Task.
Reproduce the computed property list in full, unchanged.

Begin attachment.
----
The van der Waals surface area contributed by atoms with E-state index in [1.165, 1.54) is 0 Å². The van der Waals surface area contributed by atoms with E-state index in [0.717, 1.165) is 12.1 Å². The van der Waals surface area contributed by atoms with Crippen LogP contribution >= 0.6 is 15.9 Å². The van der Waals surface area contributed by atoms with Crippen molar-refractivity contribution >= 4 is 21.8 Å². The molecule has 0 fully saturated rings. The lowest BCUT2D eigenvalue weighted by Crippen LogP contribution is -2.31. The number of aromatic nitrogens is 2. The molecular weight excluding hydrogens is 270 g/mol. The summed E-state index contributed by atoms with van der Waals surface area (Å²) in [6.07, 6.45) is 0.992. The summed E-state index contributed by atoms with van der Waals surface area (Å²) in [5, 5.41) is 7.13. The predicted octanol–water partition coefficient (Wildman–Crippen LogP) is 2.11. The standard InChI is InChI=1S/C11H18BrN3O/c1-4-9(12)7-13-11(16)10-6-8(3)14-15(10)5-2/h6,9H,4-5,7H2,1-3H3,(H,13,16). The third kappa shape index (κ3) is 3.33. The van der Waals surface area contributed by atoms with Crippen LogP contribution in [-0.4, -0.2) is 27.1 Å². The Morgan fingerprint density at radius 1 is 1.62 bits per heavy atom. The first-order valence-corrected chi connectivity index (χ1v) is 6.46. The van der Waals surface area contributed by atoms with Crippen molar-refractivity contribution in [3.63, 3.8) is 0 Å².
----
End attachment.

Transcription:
The van der Waals surface area contributed by atoms with E-state index in [1.165, 1.54) is 0 Å². The van der Waals surface area contributed by atoms with E-state index in [0.717, 1.165) is 12.1 Å². The van der Waals surface area contributed by atoms with Crippen LogP contribution >= 0.6 is 15.9 Å². The van der Waals surface area contributed by atoms with Crippen molar-refractivity contribution >= 4 is 21.8 Å². The molecule has 0 fully saturated rings. The lowest BCUT2D eigenvalue weighted by Crippen LogP contribution is -2.31. The number of aromatic nitrogens is 2. The molecular weight excluding hydrogens is 270 g/mol. The summed E-state index contributed by atoms with van der Waals surface area (Å²) in [6.07, 6.45) is 0.992. The summed E-state index contributed by atoms with van der Waals surface area (Å²) in [5, 5.41) is 7.13. The predicted octanol–water partition coefficient (Wildman–Crippen LogP) is 2.11. The standard InChI is InChI=1S/C11H18BrN3O/c1-4-9(12)7-13-11(16)10-6-8(3)14-15(10)5-2/h6,9H,4-5,7H2,1-3H3,(H,13,16). The third kappa shape index (κ3) is 3.33. The van der Waals surface area contributed by atoms with Crippen LogP contribution in [-0.4, -0.2) is 27.1 Å². The Morgan fingerprint density at radius 1 is 1.62 bits per heavy atom. The first-order valence-corrected chi connectivity index (χ1v) is 6.46. The van der Waals surface area contributed by atoms with Crippen molar-refractivity contribution in [3.63, 3.8) is 0 Å².